How Cities Can Facilitate Safer Alcohol Sales During the COVID-19 Epidemic

April 28, 2020

By: David Jernigan, PhD, Senior Policy Advisor, CityHealth

How Cities Can Facilitate Safer Alcohol Sales During the COVID-19 Epidemic

April is Alcohol Awareness Month. But this is no ordinary April, both in general and in terms of alcohol. Restaurants and bars have closed for on-site service in all but five states. At the same time, all but two have left open all of their outlets that sell alcohol for home (“off-premise”) consumption.

According to Nielsen, off-premise sales of alcoholic beverages are booming: they jumped by 55% for the week ending March 21 compared to the same week a year earlier. Ready-to-drink cocktails rose by 106%, while consumers purchased 90% more 24 and 30-packs of beer. Overall sales were still up by 22% as of March 28, one week later.

Ironically, on March 21, the World Health Organization’s (WHO) Director, General Tedros Adhanom Ghebreyesus, encouraged people to limit their alcohol consumption as one of many steps people can take to keep healthy. On April 15, WHO’s regional office for Europe went a step further, recommending that governments around the world limit access to alcohol during coronavirus-related lockdowns.

Why is WHO recommending limiting access to alcohol? There are two immediate reasons, and then a set of longer-term concerns. Most immediately, alcohol use impairs the body’s immune function, and in particular, weakens the lungs’ ability to fight off infection. Alcohol consumption also increases the risks from a range of communicable and noncommunicable diseases and mental health disorders that can make people more vulnerable to the coronavirus, according to WHO.

Heavy alcohol use is known to increase the likelihood of violence. Worldwide, 63% of violent injuries in emergency rooms involved alcohol use by the victim, the perpetrator, or both. Alcohol sold in liquor, grocery or convenience stores has a particularly strong relationship with violent crime.

Data shows that domestic violence has already ticked up all over the world. In the U.S., 35% of victims of domestic violence who were able to report whether their attacker had been drinking believed they had. In the wake of COVID-19, NBC News reported that 18 of 22 law enforcement agencies that responded to their queries reported an increase in domestic violence calls in March.  And worldwide, UN Secretary-General Antonio Guterres has warned of a “horrifying global surge in domestic violence” directed towards women and girls.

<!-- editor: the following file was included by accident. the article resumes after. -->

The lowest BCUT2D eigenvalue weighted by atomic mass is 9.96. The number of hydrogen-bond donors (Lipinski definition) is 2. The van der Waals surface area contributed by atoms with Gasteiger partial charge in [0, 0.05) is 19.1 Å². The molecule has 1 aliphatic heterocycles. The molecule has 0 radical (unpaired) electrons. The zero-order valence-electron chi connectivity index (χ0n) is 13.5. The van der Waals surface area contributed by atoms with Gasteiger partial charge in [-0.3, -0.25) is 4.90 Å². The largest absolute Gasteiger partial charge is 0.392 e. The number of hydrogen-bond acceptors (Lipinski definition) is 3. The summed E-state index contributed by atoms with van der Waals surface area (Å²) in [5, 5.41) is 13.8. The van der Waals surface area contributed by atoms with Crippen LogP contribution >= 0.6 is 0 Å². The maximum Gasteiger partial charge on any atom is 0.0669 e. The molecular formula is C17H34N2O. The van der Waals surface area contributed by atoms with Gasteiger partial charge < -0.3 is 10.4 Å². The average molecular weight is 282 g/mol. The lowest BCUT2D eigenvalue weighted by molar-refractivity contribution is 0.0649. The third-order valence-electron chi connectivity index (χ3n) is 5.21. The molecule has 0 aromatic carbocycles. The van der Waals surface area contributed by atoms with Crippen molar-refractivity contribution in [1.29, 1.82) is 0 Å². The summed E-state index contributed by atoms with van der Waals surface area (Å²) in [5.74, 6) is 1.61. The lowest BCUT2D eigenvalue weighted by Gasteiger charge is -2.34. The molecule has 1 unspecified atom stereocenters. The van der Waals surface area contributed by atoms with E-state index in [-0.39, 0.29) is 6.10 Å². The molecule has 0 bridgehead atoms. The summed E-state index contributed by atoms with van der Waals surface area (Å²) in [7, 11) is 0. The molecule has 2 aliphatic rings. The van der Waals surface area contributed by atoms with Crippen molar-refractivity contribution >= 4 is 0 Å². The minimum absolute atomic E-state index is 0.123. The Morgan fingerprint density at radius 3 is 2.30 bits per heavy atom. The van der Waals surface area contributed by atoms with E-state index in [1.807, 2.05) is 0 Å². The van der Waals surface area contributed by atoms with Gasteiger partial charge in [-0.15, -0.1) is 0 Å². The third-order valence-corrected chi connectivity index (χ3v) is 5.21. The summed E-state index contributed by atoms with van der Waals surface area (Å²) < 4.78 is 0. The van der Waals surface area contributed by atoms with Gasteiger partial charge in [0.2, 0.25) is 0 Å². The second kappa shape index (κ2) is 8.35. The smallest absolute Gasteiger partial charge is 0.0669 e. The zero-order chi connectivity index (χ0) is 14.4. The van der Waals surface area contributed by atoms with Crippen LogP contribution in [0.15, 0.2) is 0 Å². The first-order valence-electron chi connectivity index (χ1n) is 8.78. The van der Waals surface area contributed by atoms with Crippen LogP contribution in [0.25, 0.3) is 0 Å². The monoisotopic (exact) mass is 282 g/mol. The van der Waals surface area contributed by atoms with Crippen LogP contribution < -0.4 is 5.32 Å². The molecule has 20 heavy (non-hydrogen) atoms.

Over the long term, the current explosion in alcohol sales suggests people may be putting in place new drinking patterns that will trouble them in years to come. This is what appears to have happened in past disasters. Beijing hospital employees on the front lines of the SARS outbreak in 2003 were more likely to have alcohol abuse or dependence symptoms three years later if they had been in quarantine or working in high-risk wards. Those with higher exposure to the World Trade Center disaster were more likely to binge drink a year later and had higher odds of alcohol dependence one and two years afterward. Patterns of heavier alcohol consumption also emerged after Hurricanes Rita and Katrina.

While numerous governors across the country have declared alcohol sales an essential business and mandated that stores selling alcohol remain open, there are steps that cities can take to limit alcohol sales and reduce the harm from this spurt in alcohol consumption. According to CityHealth’s analysis of city jurisdiction over alcohol sales, only eight of the nation’s 40 largest cities have the power to regulate and, if necessary, close alcohol outlets within their borders. They can also take steps to reduce sales by limiting hours and days of sale, setting a maximum on how much an individual may purchase at one time, and eliminating price discounts.

Another eight cities have more limited control over alcohol outlets, while the remaining 24 are preempted (blocked by the state) from regulating alcohol sales in their borders by state laws. Yet even in these cities, it is possible for city leaders to use emergency powers to limit alcohol sales in their jurisdictions.

What is likely to happen if cities take steps to reduce alcohol sales? The Task Force on Community Preventive Services has concluded that reducing both the hours and days when alcohol may be sold, and the density of outlets selling it, effectively prevents excessive alcohol use and related harms.

With all that is abnormal about this April, there is an opportunity for cities to explore and exercise their powers to ensure safer alcohol sales. Sensible limits on alcohol sales will protect the public from a surge in alcohol-related violence, and support our first responders in keeping the virus and those suffering from it directly as their top priorities.